And some takeaways on design as a differentiation

A company announcing they’ve designed a new typeface is rarely big news.

In the case of Netflix, the investment in a custom typeface offers some insight into how design, brand assets, and yes, typefaces, affect core business.

The development of Netflix Sans gives us some insight into what Netflix has been doing since the company started in 1997: consistently find new ways to differentiate themselves in a growingly competitive market.

Graphic via Netflix and Dalton Maag: Netflix Sans

Function and Elegance

In the case of Netflix, legibility is especially important. Movie titles, descriptions, and UI components have to be legible at a wide variety of sizes, on every device, at every distance. It’s surely no time to get experimental with how the typeface is crafted. However, Netflix Sans walks the fine line between function and form swimmingly, providing just enough customization without sacrificing legibility. Considering the entire digital experience takes place on a dark background — whether it be browsing for shows to watch or streaming movies — Netflix Sans subtly emphasizes geometry while slightly expanding character spacing to give the font a modern feel.

Netflix Sans is a lot like Claire — smart, fierce, and packs a punch.

Uniqueness Elevates Differentiation

In branding, differentiation is often a big motivator. Companies need to be memorable, need to stand-out among competitors, and need to be a the top of their customers’ minds to ensure the brand is a key component to business growth. We often think of advertising or the design of exceptional experiences as big opportunities for differentiation, but rarely get into the weeds, tackling something as specific as creating a typeface (many designers will probably disagree here, I dream for one day having a Superform Sans). With Netflix, the bulk of the customer experience happens in one place: the device screen.. Apart from offering a high-quality library of content, there are few opportunities to differentiate from the likes of Amazon or Hulu (not going to get sidetracked here, but Hulu’s UI is…😹). The development of a custom typeface is directly in-line with Netflix’s long-term investment in their brand. The distinct look — black-and-red everything — with a movie-going feel — has been a continual evolution of brand differentiation, and they’ve done a great job, especially in a crowded market landscape.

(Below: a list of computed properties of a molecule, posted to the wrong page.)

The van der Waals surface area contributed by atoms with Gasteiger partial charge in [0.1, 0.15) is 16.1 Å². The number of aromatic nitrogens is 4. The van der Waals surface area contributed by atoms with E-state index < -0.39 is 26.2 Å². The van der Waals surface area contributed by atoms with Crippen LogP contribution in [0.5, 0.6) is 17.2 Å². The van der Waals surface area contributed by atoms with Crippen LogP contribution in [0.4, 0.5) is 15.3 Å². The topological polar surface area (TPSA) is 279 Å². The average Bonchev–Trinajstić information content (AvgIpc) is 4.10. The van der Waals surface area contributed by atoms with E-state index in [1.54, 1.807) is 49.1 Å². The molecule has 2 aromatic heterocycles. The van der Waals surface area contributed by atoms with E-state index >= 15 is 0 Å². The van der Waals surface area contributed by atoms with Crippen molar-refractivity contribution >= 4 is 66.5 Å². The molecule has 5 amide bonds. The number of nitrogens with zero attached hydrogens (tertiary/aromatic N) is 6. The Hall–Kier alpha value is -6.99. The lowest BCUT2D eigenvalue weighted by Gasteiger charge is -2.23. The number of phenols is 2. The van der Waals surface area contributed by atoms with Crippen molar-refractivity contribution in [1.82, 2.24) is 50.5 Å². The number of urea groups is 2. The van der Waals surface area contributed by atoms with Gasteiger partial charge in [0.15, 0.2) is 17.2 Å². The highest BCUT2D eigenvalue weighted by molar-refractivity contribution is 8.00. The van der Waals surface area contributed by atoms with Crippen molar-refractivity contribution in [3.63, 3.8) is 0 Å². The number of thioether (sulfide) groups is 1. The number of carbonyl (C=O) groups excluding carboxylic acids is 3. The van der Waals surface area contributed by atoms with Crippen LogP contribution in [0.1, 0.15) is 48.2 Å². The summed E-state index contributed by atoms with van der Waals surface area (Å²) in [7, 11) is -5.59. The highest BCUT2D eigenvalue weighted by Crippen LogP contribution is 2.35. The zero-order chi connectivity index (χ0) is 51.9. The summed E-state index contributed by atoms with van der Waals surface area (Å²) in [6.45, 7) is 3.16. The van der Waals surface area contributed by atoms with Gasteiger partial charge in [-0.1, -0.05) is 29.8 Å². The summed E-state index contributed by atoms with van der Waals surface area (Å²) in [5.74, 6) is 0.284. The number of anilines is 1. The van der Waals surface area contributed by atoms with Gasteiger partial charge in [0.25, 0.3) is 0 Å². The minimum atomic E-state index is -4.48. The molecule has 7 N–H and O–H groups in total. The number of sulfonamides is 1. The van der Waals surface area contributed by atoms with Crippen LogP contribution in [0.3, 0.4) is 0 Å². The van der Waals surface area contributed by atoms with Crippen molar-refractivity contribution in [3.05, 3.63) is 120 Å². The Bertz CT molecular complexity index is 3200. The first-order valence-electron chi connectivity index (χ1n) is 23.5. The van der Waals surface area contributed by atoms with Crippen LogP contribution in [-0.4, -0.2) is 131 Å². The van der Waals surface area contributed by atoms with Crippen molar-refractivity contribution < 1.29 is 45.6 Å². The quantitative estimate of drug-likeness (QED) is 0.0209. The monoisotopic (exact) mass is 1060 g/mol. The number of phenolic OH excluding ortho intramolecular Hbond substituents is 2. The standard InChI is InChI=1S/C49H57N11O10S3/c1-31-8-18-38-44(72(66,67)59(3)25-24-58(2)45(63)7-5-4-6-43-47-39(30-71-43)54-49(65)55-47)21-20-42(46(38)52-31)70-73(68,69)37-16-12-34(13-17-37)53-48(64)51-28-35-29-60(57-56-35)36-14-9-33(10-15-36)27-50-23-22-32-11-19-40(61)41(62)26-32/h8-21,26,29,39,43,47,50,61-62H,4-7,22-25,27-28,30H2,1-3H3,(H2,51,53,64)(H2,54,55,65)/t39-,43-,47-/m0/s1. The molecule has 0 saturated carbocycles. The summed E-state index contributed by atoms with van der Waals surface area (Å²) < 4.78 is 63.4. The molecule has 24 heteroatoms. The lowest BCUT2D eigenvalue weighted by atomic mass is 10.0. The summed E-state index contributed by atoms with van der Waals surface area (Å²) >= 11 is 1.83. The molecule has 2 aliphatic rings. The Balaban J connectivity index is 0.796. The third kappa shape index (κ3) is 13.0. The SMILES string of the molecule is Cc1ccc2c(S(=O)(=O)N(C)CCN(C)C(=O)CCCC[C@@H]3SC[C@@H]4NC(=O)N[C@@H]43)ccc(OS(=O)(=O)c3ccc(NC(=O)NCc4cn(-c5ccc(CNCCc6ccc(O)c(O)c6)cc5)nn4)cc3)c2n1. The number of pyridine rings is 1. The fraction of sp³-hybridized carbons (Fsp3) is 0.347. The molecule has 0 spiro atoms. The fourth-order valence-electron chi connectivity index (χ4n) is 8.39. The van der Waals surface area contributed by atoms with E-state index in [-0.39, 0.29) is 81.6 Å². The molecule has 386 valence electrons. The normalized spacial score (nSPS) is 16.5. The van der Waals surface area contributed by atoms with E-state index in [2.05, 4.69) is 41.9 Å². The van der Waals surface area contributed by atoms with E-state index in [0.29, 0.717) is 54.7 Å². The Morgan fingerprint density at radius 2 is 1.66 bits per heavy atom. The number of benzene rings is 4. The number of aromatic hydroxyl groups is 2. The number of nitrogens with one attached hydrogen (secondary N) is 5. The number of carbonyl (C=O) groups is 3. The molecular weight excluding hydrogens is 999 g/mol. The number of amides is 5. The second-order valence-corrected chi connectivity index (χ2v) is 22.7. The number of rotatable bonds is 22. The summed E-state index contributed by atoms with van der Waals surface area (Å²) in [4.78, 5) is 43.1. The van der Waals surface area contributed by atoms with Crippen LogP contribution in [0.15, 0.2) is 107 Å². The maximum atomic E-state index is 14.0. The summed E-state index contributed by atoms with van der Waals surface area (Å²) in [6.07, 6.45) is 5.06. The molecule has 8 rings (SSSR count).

Although a typeface alone won’t completely alter how consumers interface with brands (unless you’re using Comic Sans or Papyrus), like many other components, it plays a key role in establishing a cohesive, memorable brand.

The Accountants are Happy

“Developing this typeface not only created an ownable and unique element for the brand’s aesthetic…but saves the company millions of dollars a year as foundries move towards impression-based licensing for their typefaces in many digital advertising spaces.” — Noah Nathan

Most startups and small businesses consider paying for typefaces a luxury, but when you’re at the scale of Netflix, and paying for licenses (which scale up with user traffic) can get expensive. Like millions-of-dollars expensive. 💸

The decision to create a custom typeface, in the case of Netflix, is an investment. The design, testing, and deployment of a new typeface is a huge undertaking, spanning wide across any company, from products to marketing materials to ads. However, the strategic decision to invest in a custom typeface is a temporary cost that facilitates long-term returns, by investing in and owning intellectual property.

If you’re a small business, paying six-figures for a custom typeface is probably a terrible investment. However, one key takeaway from Netflix’s brand strategy is: differentiating your brand starts with understanding your offering, customers, and the competitive landscape, and asking: Where can you leverage design to differentiate?

What new, attainable, impactful investments can you make to spur growth?